Marijuana Policy Project: state level policy reform, what’s next?

Marijuana Policy Project: state level policy reform, what’s next?
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Marijuana Policy Project Communications Manager Violet Cavendish explores the growing push for adult use legalisation in Arizona.

The Marijuana Policy Project (MPP) is the nation’s leading organisation focused solely on cannabis policy reform with the mission to end prohibition. In this article MPP discusses cannabis policy reform in the US.

MPP currently focuses most of its resources on changes at the state level. As with the end of alcohol prohibition, MPP believes the end of cannabis prohibition is being driven by states that reject the federal position. State laws transform the lives of millions, create enormous business opportunities; and produce pro-legalisation constituents for members of Congress, which adds to the increasing pressure at the federal level to legalise cannabis.

Most of MPP’s efforts and resources are allocated where we can pass comprehensive, inclusive cannabis policy reform. Not only is this the most effective way to pressure Congress, but it also establishes a strong foundation of support when the time is right for MPP to lead the effort on Capitol Hill to end cannabis prohibition nationwide.

Spearheading cannabis policy reform

Since 1995, MPP has spearheaded most of the major state-level cannabis policy reforms in the United States. Initially, MPP focused almost entirely on medical cannabis laws. Along with MPP-backed campaign committees, MPP played a leading role in successfully passing 13 state medical cannabis laws in Arizona, Delaware, Illinois, Maryland, Michigan, Minnesota, Montana, New Hampshire, Ohio, Pennsylvania, Rhode Island, Utah, and Vermont.

MPP also led efforts to legalise cannabis in eight of the 11 states that have implemented laws legalising cannabis for adult use. MPP’s first adult use legalisation success started with drafting, funding, and staffing Colorado’s historic Amendment 64 initiative in 2012, which made the state the first place in history to legalise cannabis for adults and regulate it like alcohol. Since then, MPP has led the coalitions that passed initiatives to legalise and regulate cannabis for adults 21 and over in Alaska, Maine, Massachusetts, Michigan, and Nevada in 2014, 2016, and 2018.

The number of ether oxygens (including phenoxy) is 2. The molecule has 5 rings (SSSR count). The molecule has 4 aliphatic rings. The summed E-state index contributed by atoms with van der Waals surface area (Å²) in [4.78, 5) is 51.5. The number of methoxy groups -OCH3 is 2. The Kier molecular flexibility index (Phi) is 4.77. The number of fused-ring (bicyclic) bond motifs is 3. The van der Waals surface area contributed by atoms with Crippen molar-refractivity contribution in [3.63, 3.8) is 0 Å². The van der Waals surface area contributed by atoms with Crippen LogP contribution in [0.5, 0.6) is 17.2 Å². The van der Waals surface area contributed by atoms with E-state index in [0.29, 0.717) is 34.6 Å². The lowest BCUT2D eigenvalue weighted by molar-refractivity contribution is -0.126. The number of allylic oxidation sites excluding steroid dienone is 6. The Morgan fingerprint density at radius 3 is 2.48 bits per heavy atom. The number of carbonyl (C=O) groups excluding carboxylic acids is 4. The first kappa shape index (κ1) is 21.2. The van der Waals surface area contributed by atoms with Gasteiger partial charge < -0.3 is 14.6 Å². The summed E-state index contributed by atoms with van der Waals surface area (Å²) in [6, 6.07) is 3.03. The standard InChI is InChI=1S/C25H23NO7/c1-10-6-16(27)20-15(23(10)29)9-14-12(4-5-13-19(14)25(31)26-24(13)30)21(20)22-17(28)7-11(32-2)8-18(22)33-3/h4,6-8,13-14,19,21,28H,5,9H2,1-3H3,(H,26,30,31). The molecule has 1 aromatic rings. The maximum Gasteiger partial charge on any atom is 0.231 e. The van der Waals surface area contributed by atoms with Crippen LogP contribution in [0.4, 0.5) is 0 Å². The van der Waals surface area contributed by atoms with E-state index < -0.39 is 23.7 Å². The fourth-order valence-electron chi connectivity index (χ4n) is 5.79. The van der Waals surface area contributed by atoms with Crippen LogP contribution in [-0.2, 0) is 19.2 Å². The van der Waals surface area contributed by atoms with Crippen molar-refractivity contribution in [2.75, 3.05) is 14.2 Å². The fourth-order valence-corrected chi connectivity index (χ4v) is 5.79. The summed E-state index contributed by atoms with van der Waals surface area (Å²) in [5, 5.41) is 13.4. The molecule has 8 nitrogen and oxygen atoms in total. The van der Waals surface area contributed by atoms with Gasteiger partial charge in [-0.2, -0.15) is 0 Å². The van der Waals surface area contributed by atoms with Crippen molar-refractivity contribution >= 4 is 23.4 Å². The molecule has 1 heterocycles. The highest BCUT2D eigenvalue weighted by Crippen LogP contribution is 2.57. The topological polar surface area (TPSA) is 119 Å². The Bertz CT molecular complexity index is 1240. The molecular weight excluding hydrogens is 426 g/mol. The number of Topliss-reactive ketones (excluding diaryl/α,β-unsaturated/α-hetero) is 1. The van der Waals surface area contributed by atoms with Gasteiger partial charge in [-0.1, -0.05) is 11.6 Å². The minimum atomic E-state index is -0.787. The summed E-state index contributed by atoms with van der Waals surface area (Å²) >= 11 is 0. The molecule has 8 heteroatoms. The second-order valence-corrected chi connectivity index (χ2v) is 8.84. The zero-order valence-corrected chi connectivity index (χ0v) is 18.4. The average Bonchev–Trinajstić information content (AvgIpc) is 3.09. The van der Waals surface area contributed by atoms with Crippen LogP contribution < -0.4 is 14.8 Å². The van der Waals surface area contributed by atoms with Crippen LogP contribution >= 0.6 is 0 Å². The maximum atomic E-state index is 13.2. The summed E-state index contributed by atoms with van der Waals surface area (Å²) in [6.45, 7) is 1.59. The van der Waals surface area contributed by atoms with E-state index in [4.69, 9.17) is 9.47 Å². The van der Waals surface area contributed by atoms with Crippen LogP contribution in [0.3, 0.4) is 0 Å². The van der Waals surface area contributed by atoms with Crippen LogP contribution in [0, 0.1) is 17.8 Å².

MPP is also active in state legislatures. In early 2018, MPP successfully spearheaded the advocacy campaign that led to Vermont becoming the first state to legalise cannabis for adults through the legislative process rather than through a voter initiative. Currently, Vermont still does not allow for cannabis sales, but MPP is actively working with the state legislature to pass a bill that would legalise and regulate sales. MPP also played a crucial role in crafting and lobbying for Illinois’ legalisation and regulation measure, which was signed into law in 2019. Illinois made history by becoming the first state to legalise adult use cannabis and its sale through the state legislature.

Advocates of cannabis regulation

The Marijuana Policy Project advocates for cannabis to be regulated similarly to alcohol. As cannabis is a substance that is objectively less harmful than alcohol both to the consumer and to society, MPP believes it should be treated that way. Regulating cannabis like alcohol promotes public safety by removing cannabis from the illicit market and empowering state and local governments to control production and sales by licensed, tax-paying businesses.

By regulating cannabis, authorities know who is selling it, where and when it is being sold, and to whom. In a legal market, cannabis is produced and sold by commercial enterprises that create jobs and follow strict public health and safety standards. Cannabis businesses are required to test their products and adhere to strict labelling and packaging requirements that ensure cannabis is identifiable and consumers know what they are getting.

Taxing and regulating cannabis also helps to reduce youth access and use. Licensed establishments have an incentive to verify the age of their customers, because selling to minors jeopardises their licences to sell to adults.